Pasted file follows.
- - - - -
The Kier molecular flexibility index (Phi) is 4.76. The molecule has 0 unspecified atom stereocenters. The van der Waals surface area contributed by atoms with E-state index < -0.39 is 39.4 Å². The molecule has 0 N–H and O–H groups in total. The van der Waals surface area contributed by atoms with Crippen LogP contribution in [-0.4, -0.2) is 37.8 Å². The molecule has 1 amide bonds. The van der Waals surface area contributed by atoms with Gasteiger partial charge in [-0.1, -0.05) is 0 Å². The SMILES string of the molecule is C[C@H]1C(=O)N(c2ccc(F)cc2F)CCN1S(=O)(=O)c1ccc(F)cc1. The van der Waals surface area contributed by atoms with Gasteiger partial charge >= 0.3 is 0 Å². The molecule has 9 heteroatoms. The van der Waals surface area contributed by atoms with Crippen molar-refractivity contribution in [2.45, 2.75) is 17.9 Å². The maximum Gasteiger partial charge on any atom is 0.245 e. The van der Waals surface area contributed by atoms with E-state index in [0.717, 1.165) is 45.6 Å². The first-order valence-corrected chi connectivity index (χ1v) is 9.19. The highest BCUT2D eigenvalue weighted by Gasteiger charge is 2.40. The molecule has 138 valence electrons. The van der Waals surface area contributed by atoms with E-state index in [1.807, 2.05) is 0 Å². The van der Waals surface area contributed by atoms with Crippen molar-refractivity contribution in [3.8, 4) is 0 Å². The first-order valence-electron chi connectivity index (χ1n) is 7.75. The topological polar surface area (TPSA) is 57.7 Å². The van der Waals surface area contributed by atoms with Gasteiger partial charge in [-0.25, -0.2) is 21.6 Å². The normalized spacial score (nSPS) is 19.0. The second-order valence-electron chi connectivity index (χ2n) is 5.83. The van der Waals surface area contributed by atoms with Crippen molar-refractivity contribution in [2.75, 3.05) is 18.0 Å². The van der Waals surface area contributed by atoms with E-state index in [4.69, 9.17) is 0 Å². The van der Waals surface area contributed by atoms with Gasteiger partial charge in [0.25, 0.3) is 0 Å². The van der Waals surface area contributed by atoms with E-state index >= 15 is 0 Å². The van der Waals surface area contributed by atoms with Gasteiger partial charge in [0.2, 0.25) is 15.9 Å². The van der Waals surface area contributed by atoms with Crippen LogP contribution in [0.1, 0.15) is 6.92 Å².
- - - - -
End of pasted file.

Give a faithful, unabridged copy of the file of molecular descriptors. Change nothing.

The Kier molecular flexibility index (Phi) is 4.76. The molecule has 0 unspecified atom stereocenters. The van der Waals surface area contributed by atoms with E-state index < -0.39 is 39.4 Å². The molecule has 0 N–H and O–H groups in total. The van der Waals surface area contributed by atoms with Crippen LogP contribution in [-0.4, -0.2) is 37.8 Å². The molecule has 1 amide bonds. The van der Waals surface area contributed by atoms with Gasteiger partial charge in [-0.1, -0.05) is 0 Å². The SMILES string of the molecule is C[C@H]1C(=O)N(c2ccc(F)cc2F)CCN1S(=O)(=O)c1ccc(F)cc1. The van der Waals surface area contributed by atoms with Gasteiger partial charge >= 0.3 is 0 Å². The molecule has 9 heteroatoms. The van der Waals surface area contributed by atoms with Crippen molar-refractivity contribution in [2.45, 2.75) is 17.9 Å². The maximum Gasteiger partial charge on any atom is 0.245 e. The van der Waals surface area contributed by atoms with E-state index in [0.717, 1.165) is 45.6 Å². The first-order valence-corrected chi connectivity index (χ1v) is 9.19. The highest BCUT2D eigenvalue weighted by Gasteiger charge is 2.40. The molecule has 138 valence electrons. The van der Waals surface area contributed by atoms with E-state index in [1.807, 2.05) is 0 Å². The van der Waals surface area contributed by atoms with Crippen molar-refractivity contribution in [3.8, 4) is 0 Å². The first-order valence-electron chi connectivity index (χ1n) is 7.75. The topological polar surface area (TPSA) is 57.7 Å². The van der Waals surface area contributed by atoms with Gasteiger partial charge in [-0.25, -0.2) is 21.6 Å². The normalized spacial score (nSPS) is 19.0. The second-order valence-electron chi connectivity index (χ2n) is 5.83. The van der Waals surface area contributed by atoms with Crippen molar-refractivity contribution in [2.75, 3.05) is 18.0 Å². The van der Waals surface area contributed by atoms with E-state index in [4.69, 9.17) is 0 Å². The van der Waals surface area contributed by atoms with Gasteiger partial charge in [0.25, 0.3) is 0 Å². The van der Waals surface area contributed by atoms with E-state index >= 15 is 0 Å². The van der Waals surface area contributed by atoms with Gasteiger partial charge in [0.2, 0.25) is 15.9 Å². The van der Waals surface area contributed by atoms with Crippen LogP contribution in [0.1, 0.15) is 6.92 Å².